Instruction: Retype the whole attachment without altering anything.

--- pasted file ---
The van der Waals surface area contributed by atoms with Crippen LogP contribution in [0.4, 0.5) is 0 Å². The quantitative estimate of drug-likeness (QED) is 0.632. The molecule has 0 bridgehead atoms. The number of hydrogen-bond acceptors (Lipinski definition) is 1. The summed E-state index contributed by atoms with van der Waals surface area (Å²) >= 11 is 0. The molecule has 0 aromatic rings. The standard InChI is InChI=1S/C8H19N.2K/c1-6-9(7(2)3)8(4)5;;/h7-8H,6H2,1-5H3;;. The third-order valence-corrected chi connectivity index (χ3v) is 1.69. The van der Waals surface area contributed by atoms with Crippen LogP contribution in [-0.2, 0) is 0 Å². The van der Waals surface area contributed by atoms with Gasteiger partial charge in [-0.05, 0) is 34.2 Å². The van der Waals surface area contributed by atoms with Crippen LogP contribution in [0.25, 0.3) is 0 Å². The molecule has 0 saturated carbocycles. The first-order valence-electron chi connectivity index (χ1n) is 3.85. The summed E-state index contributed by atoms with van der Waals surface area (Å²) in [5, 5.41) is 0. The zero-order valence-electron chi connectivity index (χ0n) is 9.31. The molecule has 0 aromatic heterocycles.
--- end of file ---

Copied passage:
The van der Waals surface area contributed by atoms with Crippen LogP contribution in [0.4, 0.5) is 0 Å². The quantitative estimate of drug-likeness (QED) is 0.632. The molecule has 0 bridgehead atoms. The number of hydrogen-bond acceptors (Lipinski definition) is 1. The summed E-state index contributed by atoms with van der Waals surface area (Å²) >= 11 is 0. The molecule has 0 aromatic rings. The standard InChI is InChI=1S/C8H19N.2K/c1-6-9(7(2)3)8(4)5;;/h7-8H,6H2,1-5H3;;. The third-order valence-corrected chi connectivity index (χ3v) is 1.69. The van der Waals surface area contributed by atoms with Crippen LogP contribution in [-0.2, 0) is 0 Å². The van der Waals surface area contributed by atoms with Gasteiger partial charge in [-0.05, 0) is 34.2 Å². The van der Waals surface area contributed by atoms with Crippen LogP contribution in [0.25, 0.3) is 0 Å². The molecule has 0 saturated carbocycles. The first-order valence-electron chi connectivity index (χ1n) is 3.85. The summed E-state index contributed by atoms with van der Waals surface area (Å²) in [5, 5.41) is 0. The zero-order valence-electron chi connectivity index (χ0n) is 9.31. The molecule has 0 aromatic heterocycles.